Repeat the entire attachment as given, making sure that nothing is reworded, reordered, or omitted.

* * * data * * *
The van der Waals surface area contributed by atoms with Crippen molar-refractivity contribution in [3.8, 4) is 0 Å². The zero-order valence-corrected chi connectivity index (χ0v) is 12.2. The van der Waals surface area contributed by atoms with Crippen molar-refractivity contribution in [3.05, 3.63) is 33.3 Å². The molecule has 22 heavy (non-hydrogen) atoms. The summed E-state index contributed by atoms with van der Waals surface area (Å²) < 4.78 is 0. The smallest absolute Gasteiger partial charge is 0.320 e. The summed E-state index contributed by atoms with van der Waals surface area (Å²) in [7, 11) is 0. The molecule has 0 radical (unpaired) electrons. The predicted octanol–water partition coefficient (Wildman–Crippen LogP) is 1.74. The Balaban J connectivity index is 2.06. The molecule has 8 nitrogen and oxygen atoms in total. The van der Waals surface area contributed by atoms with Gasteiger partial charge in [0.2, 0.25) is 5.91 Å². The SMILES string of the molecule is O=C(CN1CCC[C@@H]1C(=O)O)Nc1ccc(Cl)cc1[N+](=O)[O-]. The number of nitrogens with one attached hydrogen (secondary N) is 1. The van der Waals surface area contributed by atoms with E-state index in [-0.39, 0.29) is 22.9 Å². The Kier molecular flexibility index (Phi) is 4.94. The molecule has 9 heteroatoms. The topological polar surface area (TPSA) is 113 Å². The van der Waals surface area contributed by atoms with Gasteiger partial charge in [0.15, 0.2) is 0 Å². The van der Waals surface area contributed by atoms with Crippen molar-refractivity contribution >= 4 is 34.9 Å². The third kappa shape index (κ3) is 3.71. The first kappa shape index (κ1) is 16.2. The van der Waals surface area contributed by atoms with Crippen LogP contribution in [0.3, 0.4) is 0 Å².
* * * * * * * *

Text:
The van der Waals surface area contributed by atoms with Crippen molar-refractivity contribution in [3.8, 4) is 0 Å². The zero-order valence-corrected chi connectivity index (χ0v) is 12.2. The van der Waals surface area contributed by atoms with Crippen molar-refractivity contribution in [3.05, 3.63) is 33.3 Å². The molecule has 22 heavy (non-hydrogen) atoms. The summed E-state index contributed by atoms with van der Waals surface area (Å²) < 4.78 is 0. The smallest absolute Gasteiger partial charge is 0.320 e. The summed E-state index contributed by atoms with van der Waals surface area (Å²) in [7, 11) is 0. The molecule has 0 radical (unpaired) electrons. The predicted octanol–water partition coefficient (Wildman–Crippen LogP) is 1.74. The Balaban J connectivity index is 2.06. The molecule has 8 nitrogen and oxygen atoms in total. The van der Waals surface area contributed by atoms with Gasteiger partial charge in [0.2, 0.25) is 5.91 Å². The SMILES string of the molecule is O=C(CN1CCC[C@@H]1C(=O)O)Nc1ccc(Cl)cc1[N+](=O)[O-]. The number of nitrogens with one attached hydrogen (secondary N) is 1. The van der Waals surface area contributed by atoms with E-state index in [-0.39, 0.29) is 22.9 Å². The Kier molecular flexibility index (Phi) is 4.94. The molecule has 9 heteroatoms. The topological polar surface area (TPSA) is 113 Å². The van der Waals surface area contributed by atoms with Gasteiger partial charge in [0.15, 0.2) is 0 Å². The van der Waals surface area contributed by atoms with Crippen molar-refractivity contribution >= 4 is 34.9 Å². The third kappa shape index (κ3) is 3.71. The first kappa shape index (κ1) is 16.2. The van der Waals surface area contributed by atoms with Crippen LogP contribution in [0.3, 0.4) is 0 Å².